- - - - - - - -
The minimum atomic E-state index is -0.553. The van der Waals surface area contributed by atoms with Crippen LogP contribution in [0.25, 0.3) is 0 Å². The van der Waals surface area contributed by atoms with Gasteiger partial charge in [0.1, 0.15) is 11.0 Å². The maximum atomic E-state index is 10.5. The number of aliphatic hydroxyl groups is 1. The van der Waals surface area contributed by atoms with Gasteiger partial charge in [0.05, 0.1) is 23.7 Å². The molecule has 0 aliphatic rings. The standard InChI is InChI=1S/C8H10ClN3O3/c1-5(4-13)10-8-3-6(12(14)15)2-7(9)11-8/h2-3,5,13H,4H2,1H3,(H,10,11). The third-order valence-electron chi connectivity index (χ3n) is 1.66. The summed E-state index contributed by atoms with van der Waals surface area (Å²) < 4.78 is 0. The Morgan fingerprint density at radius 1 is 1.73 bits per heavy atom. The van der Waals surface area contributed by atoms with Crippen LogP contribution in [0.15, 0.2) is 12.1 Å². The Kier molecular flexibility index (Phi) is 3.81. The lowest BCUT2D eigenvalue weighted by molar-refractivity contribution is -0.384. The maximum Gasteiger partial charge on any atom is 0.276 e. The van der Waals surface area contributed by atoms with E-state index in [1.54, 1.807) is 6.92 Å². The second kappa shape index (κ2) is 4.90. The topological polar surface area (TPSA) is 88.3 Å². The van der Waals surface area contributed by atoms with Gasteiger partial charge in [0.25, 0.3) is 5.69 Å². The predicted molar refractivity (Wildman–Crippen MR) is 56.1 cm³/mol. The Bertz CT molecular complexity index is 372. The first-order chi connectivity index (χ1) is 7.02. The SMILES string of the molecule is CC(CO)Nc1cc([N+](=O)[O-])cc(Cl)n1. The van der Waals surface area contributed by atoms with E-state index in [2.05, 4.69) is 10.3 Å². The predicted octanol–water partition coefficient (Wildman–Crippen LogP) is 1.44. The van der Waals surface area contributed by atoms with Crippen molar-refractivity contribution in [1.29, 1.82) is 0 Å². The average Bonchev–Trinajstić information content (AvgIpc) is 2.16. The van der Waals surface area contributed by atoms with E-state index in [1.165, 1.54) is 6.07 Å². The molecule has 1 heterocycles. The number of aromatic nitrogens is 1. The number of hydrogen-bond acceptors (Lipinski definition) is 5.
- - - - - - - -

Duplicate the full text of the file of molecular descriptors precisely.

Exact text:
The minimum atomic E-state index is -0.553. The van der Waals surface area contributed by atoms with Crippen LogP contribution in [0.25, 0.3) is 0 Å². The van der Waals surface area contributed by atoms with Gasteiger partial charge in [0.1, 0.15) is 11.0 Å². The maximum atomic E-state index is 10.5. The number of aliphatic hydroxyl groups is 1. The van der Waals surface area contributed by atoms with Gasteiger partial charge in [0.05, 0.1) is 23.7 Å². The molecule has 0 aliphatic rings. The standard InChI is InChI=1S/C8H10ClN3O3/c1-5(4-13)10-8-3-6(12(14)15)2-7(9)11-8/h2-3,5,13H,4H2,1H3,(H,10,11). The third-order valence-electron chi connectivity index (χ3n) is 1.66. The summed E-state index contributed by atoms with van der Waals surface area (Å²) < 4.78 is 0. The Morgan fingerprint density at radius 1 is 1.73 bits per heavy atom. The van der Waals surface area contributed by atoms with Crippen LogP contribution in [0.15, 0.2) is 12.1 Å². The Kier molecular flexibility index (Phi) is 3.81. The lowest BCUT2D eigenvalue weighted by molar-refractivity contribution is -0.384. The maximum Gasteiger partial charge on any atom is 0.276 e. The van der Waals surface area contributed by atoms with E-state index in [1.54, 1.807) is 6.92 Å². The second kappa shape index (κ2) is 4.90. The topological polar surface area (TPSA) is 88.3 Å². The van der Waals surface area contributed by atoms with Gasteiger partial charge in [0.25, 0.3) is 5.69 Å². The predicted molar refractivity (Wildman–Crippen MR) is 56.1 cm³/mol. The Bertz CT molecular complexity index is 372. The first-order chi connectivity index (χ1) is 7.02. The SMILES string of the molecule is CC(CO)Nc1cc([N+](=O)[O-])cc(Cl)n1. The van der Waals surface area contributed by atoms with E-state index in [2.05, 4.69) is 10.3 Å². The predicted octanol–water partition coefficient (Wildman–Crippen LogP) is 1.44. The van der Waals surface area contributed by atoms with Crippen molar-refractivity contribution in [1.29, 1.82) is 0 Å². The average Bonchev–Trinajstić information content (AvgIpc) is 2.16. The van der Waals surface area contributed by atoms with E-state index in [1.165, 1.54) is 6.07 Å². The molecule has 1 heterocycles. The number of aromatic nitrogens is 1. The number of hydrogen-bond acceptors (Lipinski definition) is 5.